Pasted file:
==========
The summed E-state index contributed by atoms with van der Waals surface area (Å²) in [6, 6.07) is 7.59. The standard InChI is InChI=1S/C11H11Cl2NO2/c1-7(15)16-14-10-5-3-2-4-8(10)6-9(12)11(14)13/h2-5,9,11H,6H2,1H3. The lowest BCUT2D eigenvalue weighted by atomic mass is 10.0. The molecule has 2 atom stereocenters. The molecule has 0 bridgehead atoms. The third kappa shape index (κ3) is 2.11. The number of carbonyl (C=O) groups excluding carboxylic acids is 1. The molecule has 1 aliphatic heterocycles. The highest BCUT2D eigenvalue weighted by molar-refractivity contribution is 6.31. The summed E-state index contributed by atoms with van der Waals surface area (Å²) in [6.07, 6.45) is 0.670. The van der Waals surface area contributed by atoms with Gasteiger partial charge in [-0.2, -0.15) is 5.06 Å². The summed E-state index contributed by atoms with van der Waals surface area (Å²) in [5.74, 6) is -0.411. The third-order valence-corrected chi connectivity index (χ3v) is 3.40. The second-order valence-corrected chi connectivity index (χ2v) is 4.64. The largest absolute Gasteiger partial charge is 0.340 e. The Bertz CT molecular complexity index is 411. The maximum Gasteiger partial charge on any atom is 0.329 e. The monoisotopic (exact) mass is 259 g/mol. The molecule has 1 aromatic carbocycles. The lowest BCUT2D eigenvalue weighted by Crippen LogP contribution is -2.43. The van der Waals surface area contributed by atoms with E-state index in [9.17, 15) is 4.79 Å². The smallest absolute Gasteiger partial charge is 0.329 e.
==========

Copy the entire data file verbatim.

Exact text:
The summed E-state index contributed by atoms with van der Waals surface area (Å²) in [6, 6.07) is 7.59. The standard InChI is InChI=1S/C11H11Cl2NO2/c1-7(15)16-14-10-5-3-2-4-8(10)6-9(12)11(14)13/h2-5,9,11H,6H2,1H3. The lowest BCUT2D eigenvalue weighted by atomic mass is 10.0. The molecule has 2 atom stereocenters. The molecule has 0 bridgehead atoms. The third kappa shape index (κ3) is 2.11. The number of carbonyl (C=O) groups excluding carboxylic acids is 1. The molecule has 1 aliphatic heterocycles. The highest BCUT2D eigenvalue weighted by molar-refractivity contribution is 6.31. The summed E-state index contributed by atoms with van der Waals surface area (Å²) in [6.07, 6.45) is 0.670. The van der Waals surface area contributed by atoms with Gasteiger partial charge in [-0.2, -0.15) is 5.06 Å². The summed E-state index contributed by atoms with van der Waals surface area (Å²) in [5.74, 6) is -0.411. The third-order valence-corrected chi connectivity index (χ3v) is 3.40. The second-order valence-corrected chi connectivity index (χ2v) is 4.64. The largest absolute Gasteiger partial charge is 0.340 e. The Bertz CT molecular complexity index is 411. The maximum Gasteiger partial charge on any atom is 0.329 e. The monoisotopic (exact) mass is 259 g/mol. The molecule has 1 aromatic carbocycles. The lowest BCUT2D eigenvalue weighted by Crippen LogP contribution is -2.43. The van der Waals surface area contributed by atoms with E-state index in [9.17, 15) is 4.79 Å². The smallest absolute Gasteiger partial charge is 0.329 e.